MARINElife/Lundy WLO Nicola Simpson
Summary of sightings
Grey seal 10
Lesser Black-backed Gull
I arrived at Ilfracombe harbour at 9.15am, ready to check in and board the Oldenburg for our journey to Lundy. It was a beautiful bank holiday weekend and the ship was fully booked with passengers.
We boarded and set off at around 10am, the weather was glorious and very warm out on deck. Heading out into the channel I made my way around the decks greeting people, whilst keeping an eye out for any sightings.
Gannet (Library photo: Peter Howlett)
We saw plenty of gulls as we left the harbour and as we headed out into the channel. A little further out we spotted Gannet and Manx Shearwater. A passenger reported sightings of a couple of dolphin a good distance from the boat, she was unsure of the species due to the distance. I spoke to many passengers and families who were looking forward to their visit to Lundy and spotting wildlife once on the island. As we arrived into Lundy seabird numbers started to increase once again and we saw many gulls.
We disembarked onto Lundy with the weather still glorious and headed up into the village for a cold drink before having a walk. I had a lovely walk around the island stopping and chatting to passengers I had met on our outward journey.
Grey Seals (Library photo: Rick Morris)
As I headed back down to board the ship myself and a couple of passengers spotted a couple of Grey Seal popping their heads out of the water. Further along the walk back to the harbour a juvenile Manx Shearwater was spotted by the side of the cliff looking disorientated. A member of the Lundy team quickly and expertly gathered him up and took him down to a safe spot for the day to be looked after and released later that evening.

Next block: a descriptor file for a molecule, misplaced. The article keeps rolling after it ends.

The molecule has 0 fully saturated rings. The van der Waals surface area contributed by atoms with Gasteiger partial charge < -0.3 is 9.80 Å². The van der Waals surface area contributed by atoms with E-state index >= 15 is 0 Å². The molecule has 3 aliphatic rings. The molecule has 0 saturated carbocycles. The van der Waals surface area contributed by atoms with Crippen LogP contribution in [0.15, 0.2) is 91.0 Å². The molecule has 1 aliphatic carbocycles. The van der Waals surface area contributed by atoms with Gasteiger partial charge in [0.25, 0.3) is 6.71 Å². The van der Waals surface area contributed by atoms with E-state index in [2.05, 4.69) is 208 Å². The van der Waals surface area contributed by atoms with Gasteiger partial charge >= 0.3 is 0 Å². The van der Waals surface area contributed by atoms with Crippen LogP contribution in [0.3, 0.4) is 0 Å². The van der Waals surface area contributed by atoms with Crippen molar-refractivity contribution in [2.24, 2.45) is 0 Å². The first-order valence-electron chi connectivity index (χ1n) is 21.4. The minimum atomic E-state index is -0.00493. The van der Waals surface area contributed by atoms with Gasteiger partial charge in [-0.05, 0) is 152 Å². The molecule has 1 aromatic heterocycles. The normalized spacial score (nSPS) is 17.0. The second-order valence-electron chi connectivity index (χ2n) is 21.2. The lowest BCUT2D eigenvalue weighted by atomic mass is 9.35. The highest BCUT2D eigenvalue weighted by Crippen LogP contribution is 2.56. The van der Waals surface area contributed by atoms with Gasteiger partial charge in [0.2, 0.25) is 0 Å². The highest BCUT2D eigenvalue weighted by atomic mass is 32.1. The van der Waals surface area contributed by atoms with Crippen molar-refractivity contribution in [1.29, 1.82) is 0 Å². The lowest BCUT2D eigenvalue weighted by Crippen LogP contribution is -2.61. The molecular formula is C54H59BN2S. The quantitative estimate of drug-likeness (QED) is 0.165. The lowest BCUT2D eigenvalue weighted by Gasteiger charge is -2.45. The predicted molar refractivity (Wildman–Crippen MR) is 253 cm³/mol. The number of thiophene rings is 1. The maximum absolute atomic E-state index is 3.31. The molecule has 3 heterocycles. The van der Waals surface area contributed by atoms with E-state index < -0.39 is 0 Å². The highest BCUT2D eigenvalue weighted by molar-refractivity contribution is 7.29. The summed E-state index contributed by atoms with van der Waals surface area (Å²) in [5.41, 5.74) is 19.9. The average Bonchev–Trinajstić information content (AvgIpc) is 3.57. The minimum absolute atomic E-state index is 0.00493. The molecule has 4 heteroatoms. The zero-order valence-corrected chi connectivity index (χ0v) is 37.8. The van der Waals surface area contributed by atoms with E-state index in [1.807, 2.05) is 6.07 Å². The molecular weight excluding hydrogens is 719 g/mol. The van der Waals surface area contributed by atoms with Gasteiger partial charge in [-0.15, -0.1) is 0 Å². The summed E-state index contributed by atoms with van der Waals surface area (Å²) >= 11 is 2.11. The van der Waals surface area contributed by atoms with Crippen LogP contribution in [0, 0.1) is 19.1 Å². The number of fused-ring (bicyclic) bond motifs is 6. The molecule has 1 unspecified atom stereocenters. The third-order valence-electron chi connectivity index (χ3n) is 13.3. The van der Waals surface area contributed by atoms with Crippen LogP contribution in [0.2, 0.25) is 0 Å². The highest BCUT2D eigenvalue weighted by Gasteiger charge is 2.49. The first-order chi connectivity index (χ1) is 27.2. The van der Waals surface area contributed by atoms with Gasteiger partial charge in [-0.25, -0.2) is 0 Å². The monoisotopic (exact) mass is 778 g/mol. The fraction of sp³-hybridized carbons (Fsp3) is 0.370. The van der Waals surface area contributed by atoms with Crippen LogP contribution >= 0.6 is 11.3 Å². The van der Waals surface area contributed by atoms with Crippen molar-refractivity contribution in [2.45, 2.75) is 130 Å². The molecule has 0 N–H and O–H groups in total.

As we waited to re-board the boat for our return journey I chatted to several passengers and volunteers from the Cornwall Seal group. We spotted around six Grey Seal lying in the rocks in the harbour, with a couple more in the water. I pointed these out to passengers I knew were keen to see some seals. We then boarded the boat for another glorious return journey. On the return journey we spotted Kittiwake, Gannet and Fulmar.
I disembarked thanking the Captain and his crew for the wonderful day and their assistance.
Judith Tatem, Research Surveyor for MARINElife (Registered Charity No. 1110884; Registered Company No. 5057367)
Westbound: Cloudy brightening into sun, wind strong, sea state5-6, with large swell
Eastbound: Sunny then clouding over, wind moderate, sea state 4-5, with moderate swell
Summary of sightings
Fulmar Fulmarus glacialis 3
Gannet Morus bassanus 5
Guillemot Uria aalge 14
Herring Gull Larus argentatus 58
Black-headed Gull Chroicocephalus ridibundus 7
Greater black-backed gull Larus marinus 5
Atlantic Puffin Fratercula arctica 1
Manx Shearwater Puffinus puffinus 16
Shag Phalacrocorax aristotelis 13
Mute Swan Cygnus olor 1
Grey Heron Ardea cinerea 2
Little Egret Egretta garzetta 12
Curlew Numenius arquata 15
Oystercatcher Haematopus ostralegus 5
It was a mild, windy day with the sun just starting to break through as we left the quay. A mixed group of Little Egret and a Grey Heron sat on their usual tree in the Copse and a Mute Swan was on the edge of the marshes. Passing Appledore and heading out into the estuary small groups of mixed gulls flew around. Beyond the estuary bird sightings were few and consisted mainly of Guillemot with the odd Gannet and Manx Shearwater.